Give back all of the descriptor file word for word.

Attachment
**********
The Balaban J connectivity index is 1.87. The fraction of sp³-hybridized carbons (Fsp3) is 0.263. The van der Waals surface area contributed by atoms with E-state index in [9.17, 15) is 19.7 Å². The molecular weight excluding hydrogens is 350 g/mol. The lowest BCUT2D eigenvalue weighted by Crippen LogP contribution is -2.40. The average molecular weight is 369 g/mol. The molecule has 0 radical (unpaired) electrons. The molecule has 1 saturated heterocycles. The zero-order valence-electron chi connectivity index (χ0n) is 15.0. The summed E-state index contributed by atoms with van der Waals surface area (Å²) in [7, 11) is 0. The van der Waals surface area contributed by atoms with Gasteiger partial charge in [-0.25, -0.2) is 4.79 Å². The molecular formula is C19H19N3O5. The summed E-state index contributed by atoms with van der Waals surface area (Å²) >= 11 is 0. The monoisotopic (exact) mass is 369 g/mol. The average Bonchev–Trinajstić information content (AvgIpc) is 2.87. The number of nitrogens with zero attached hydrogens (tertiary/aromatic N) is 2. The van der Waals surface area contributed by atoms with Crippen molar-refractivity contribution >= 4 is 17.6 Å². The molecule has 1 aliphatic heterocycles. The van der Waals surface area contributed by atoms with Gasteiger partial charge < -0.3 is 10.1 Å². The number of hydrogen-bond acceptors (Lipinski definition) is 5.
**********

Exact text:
The Balaban J connectivity index is 1.87. The fraction of sp³-hybridized carbons (Fsp3) is 0.263. The van der Waals surface area contributed by atoms with E-state index in [9.17, 15) is 19.7 Å². The molecular weight excluding hydrogens is 350 g/mol. The lowest BCUT2D eigenvalue weighted by Crippen LogP contribution is -2.40. The average molecular weight is 369 g/mol. The molecule has 0 radical (unpaired) electrons. The molecule has 1 saturated heterocycles. The zero-order valence-electron chi connectivity index (χ0n) is 15.0. The summed E-state index contributed by atoms with van der Waals surface area (Å²) in [7, 11) is 0. The van der Waals surface area contributed by atoms with Gasteiger partial charge in [-0.25, -0.2) is 4.79 Å². The molecular formula is C19H19N3O5. The summed E-state index contributed by atoms with van der Waals surface area (Å²) >= 11 is 0. The monoisotopic (exact) mass is 369 g/mol. The average Bonchev–Trinajstić information content (AvgIpc) is 2.87. The number of nitrogens with zero attached hydrogens (tertiary/aromatic N) is 2. The van der Waals surface area contributed by atoms with Crippen molar-refractivity contribution >= 4 is 17.6 Å². The molecule has 1 aliphatic heterocycles. The van der Waals surface area contributed by atoms with Gasteiger partial charge < -0.3 is 10.1 Å². The number of hydrogen-bond acceptors (Lipinski definition) is 5.